No longer brother to the dingo

The dingo: Better manners than the wolf, but not in my class.

There’s been quite a fuss this week about the new research showing where the dingo sits in my evolutionary development.

The Boss says it was published in Science Advances after 25 researchers from four countries put their heads together to try to figure out whether the dingo was partly domesticated before it came to Australia 5000 to 8000 years ago … or not. Because they are different from wolves.

That sounds like a lot of effort and, if they’d asked me in the first place, I could have told them that the dingo has worse manners than me but better than the wolf.

Writing in The Conversation, professors Matt Field and William Ballard said their work had potential implications for the health of all modern breed dogs, of which I am most certainly one and therefore interested.

They said that by studying dingos compared to dogs they could gain insight into how humans had influenced dogs’ physical and behavioural traits, as well as observe changes in their genome (which is all my DNA collected together).

You’d reckon asking a dog would be quicker, wouldn’t you? Take the wily dingo, for a second: I could have told them that humans have influenced dingos by leaving food scraps around and feeding them in busy tourist places such as Uluru and Fraser Island, so the dingos lose their fear and end up stealing wallets and babies.

And I could have also told them there’s not really much between us, particularly when I’m in a loose mood. We all have fur to keep us warm, sharp teeth to tear raw meat (and aliens) apart and a formidable — but occasionally impolite — sense of smell.

And The Boss would agree that, when dogs go wild in the bush — some cross-breeding with dingos — and have to hunt for their food, they start behaving more like dingos than house pets. They howl instead of bark. You hear them howling to each other across valleys on the big moon.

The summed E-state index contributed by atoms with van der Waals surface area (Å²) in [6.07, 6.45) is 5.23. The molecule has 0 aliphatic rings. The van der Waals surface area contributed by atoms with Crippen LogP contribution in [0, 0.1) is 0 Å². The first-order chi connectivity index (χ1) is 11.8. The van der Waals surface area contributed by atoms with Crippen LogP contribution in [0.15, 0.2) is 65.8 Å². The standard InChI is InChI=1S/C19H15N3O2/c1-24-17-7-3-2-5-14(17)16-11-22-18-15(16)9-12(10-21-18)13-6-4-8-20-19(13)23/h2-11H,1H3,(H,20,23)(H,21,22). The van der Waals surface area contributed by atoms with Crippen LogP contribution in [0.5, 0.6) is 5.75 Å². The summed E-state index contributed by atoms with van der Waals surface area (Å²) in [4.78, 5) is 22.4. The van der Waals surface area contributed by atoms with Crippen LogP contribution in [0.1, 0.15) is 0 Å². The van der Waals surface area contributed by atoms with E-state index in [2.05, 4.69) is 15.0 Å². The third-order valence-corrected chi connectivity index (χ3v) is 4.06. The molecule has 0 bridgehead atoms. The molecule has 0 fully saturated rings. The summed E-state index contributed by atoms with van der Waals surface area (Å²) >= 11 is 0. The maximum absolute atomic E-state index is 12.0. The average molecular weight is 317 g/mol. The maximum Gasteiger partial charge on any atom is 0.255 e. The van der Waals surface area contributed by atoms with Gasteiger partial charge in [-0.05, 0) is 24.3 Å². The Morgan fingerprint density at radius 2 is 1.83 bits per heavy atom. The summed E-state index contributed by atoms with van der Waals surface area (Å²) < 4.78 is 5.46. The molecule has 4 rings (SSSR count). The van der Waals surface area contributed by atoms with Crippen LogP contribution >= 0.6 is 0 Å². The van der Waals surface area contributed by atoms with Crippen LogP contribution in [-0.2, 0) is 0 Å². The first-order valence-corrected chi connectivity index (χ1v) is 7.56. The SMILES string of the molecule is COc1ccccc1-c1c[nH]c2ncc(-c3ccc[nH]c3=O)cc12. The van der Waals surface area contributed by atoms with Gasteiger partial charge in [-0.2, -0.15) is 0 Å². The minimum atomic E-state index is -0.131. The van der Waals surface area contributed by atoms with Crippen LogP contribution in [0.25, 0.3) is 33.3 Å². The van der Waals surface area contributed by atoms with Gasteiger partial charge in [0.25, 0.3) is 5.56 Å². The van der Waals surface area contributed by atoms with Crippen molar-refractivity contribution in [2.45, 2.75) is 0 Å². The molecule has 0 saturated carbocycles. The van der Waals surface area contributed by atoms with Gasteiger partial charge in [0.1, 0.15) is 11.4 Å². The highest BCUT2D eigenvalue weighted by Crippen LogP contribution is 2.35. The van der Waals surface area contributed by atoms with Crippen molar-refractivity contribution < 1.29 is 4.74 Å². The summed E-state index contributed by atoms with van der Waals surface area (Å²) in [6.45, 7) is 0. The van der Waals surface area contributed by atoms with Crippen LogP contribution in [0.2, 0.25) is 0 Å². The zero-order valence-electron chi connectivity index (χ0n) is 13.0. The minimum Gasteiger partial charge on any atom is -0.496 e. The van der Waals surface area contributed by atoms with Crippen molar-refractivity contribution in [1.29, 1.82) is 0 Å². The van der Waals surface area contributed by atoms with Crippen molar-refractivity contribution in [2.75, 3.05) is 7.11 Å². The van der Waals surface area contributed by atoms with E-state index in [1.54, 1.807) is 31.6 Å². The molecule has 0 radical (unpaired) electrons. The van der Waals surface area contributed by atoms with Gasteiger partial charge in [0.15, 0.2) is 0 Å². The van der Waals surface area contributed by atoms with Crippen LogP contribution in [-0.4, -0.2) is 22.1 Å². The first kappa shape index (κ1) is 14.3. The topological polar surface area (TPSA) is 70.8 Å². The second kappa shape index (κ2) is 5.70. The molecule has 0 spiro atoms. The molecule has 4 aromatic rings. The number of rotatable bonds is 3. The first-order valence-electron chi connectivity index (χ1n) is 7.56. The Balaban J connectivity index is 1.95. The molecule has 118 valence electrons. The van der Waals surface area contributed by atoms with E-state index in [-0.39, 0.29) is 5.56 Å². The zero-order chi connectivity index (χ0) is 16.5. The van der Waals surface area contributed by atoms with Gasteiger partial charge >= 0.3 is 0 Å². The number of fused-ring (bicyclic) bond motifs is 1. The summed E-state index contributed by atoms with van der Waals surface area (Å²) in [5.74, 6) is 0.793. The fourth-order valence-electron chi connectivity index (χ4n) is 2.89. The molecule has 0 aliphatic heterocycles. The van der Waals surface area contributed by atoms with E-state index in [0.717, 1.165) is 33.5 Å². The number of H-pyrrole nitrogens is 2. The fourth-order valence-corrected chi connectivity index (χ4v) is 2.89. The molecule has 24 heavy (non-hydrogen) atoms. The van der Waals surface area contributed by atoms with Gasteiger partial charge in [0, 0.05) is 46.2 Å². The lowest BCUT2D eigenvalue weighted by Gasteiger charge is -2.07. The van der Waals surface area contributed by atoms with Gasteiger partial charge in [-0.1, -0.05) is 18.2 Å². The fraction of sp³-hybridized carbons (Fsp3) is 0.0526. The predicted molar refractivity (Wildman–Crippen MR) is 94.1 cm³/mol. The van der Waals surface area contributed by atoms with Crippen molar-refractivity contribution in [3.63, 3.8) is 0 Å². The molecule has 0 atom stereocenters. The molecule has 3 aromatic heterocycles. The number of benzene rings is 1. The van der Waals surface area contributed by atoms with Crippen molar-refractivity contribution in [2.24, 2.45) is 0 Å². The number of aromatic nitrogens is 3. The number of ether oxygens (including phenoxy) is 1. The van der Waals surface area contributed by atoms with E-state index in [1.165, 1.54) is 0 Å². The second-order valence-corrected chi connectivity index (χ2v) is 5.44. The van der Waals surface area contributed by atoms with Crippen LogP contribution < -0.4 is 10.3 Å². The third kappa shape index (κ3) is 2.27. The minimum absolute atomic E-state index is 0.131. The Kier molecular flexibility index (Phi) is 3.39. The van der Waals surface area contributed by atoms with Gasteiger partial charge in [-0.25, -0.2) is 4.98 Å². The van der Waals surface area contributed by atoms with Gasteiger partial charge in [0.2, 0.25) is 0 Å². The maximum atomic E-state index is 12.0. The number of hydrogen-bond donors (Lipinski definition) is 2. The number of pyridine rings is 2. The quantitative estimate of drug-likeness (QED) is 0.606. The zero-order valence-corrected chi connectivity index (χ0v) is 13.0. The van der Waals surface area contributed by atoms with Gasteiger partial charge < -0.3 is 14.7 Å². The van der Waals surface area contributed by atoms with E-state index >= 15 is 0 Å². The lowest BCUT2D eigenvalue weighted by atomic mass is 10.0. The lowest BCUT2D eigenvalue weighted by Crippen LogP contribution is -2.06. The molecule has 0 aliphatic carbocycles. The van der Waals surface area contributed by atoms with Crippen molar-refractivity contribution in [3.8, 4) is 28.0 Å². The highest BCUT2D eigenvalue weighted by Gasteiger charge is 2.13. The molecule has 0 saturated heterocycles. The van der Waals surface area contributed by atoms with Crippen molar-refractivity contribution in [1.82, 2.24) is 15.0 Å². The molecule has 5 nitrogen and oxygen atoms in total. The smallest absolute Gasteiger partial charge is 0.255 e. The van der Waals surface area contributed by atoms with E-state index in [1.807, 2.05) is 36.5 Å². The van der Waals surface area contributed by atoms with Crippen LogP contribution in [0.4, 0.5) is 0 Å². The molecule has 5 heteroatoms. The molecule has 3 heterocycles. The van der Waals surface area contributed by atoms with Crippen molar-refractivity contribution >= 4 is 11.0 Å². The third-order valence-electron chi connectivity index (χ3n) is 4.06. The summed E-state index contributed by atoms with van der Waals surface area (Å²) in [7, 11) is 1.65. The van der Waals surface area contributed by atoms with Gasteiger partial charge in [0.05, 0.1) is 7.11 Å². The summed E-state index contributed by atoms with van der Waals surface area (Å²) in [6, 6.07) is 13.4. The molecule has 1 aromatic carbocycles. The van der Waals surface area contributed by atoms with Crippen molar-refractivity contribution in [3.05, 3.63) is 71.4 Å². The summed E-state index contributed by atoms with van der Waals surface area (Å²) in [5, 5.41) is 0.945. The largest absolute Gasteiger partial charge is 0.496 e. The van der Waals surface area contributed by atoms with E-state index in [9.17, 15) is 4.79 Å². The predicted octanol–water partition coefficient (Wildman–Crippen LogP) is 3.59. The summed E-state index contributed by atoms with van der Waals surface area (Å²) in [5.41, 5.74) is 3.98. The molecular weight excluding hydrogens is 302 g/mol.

But he said the researchers were looking for more precision and I shouldn’t be too hard on them. It hasn’t been long since scientists mapped the entire human genome, after all — that vast collection of DNA and genes and chromosomes that determines hereditary traits in humans.

He says they hope to use this information to improve dog health in the same way as gene technology is helping to overcome human health problems, like the way the mRNA vaccines were developed to provoke human cells to produce an immune response to the COVID-19 virus.

On the subject of breeding, The Boss reckons my perverse and wayward disposition was a direct result of duck hunters and fishermen on Chesapeake Bay cross-breeding dogs to get the most robust cold-water swimmers they could, allied with a good retrieving instinct.

“They clearly failed by producing an opinionated, eccentric and single-minded creature like you, General, with over-sized feet and two layers of oily fur. But it wasn’t for the want of trying,” he muttered.

The Boss reckons that, while cross-breeding over the past 200 years has produced the modern purebreds of today, it has resulted in breed-specific diseases and distortions, like hip dysplasia in Labradors and German shepherds, breathing problems in pugs and French bulldogs — and blindness in some terrier breeds.

He said the researchers argued their knowledge about dingos’ evolutionary history would give them a disease-free baseline, which could lead to better targeted treatment for breed dogs.

That idea had him peering at me in a way that made me nervous. I’m quite happy with not being targeted as an experiment, thanks very much. Woof!